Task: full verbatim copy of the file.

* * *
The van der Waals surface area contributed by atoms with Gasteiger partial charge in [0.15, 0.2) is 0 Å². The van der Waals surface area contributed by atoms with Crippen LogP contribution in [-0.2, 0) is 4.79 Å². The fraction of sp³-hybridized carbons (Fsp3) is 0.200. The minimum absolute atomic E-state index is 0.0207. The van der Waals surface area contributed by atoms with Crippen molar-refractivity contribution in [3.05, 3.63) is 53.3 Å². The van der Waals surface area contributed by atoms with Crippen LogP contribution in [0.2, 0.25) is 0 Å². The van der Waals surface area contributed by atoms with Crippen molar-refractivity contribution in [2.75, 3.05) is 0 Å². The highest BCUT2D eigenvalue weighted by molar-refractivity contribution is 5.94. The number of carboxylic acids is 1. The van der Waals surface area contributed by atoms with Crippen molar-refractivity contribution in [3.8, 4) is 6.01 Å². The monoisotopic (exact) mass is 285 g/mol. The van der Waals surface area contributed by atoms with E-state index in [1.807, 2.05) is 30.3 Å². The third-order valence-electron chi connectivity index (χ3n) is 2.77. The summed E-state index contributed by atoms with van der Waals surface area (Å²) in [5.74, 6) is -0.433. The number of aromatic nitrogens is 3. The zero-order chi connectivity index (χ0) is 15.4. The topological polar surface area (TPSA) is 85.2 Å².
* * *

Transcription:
The van der Waals surface area contributed by atoms with Gasteiger partial charge in [0.15, 0.2) is 0 Å². The van der Waals surface area contributed by atoms with Crippen LogP contribution in [-0.2, 0) is 4.79 Å². The fraction of sp³-hybridized carbons (Fsp3) is 0.200. The minimum absolute atomic E-state index is 0.0207. The van der Waals surface area contributed by atoms with Crippen molar-refractivity contribution in [3.05, 3.63) is 53.3 Å². The van der Waals surface area contributed by atoms with Crippen LogP contribution in [0.2, 0.25) is 0 Å². The van der Waals surface area contributed by atoms with Crippen molar-refractivity contribution in [2.75, 3.05) is 0 Å². The highest BCUT2D eigenvalue weighted by molar-refractivity contribution is 5.94. The number of carboxylic acids is 1. The van der Waals surface area contributed by atoms with Crippen molar-refractivity contribution in [3.8, 4) is 6.01 Å². The monoisotopic (exact) mass is 285 g/mol. The van der Waals surface area contributed by atoms with E-state index in [1.807, 2.05) is 30.3 Å². The third-order valence-electron chi connectivity index (χ3n) is 2.77. The summed E-state index contributed by atoms with van der Waals surface area (Å²) in [5.74, 6) is -0.433. The number of aromatic nitrogens is 3. The zero-order chi connectivity index (χ0) is 15.4. The topological polar surface area (TPSA) is 85.2 Å².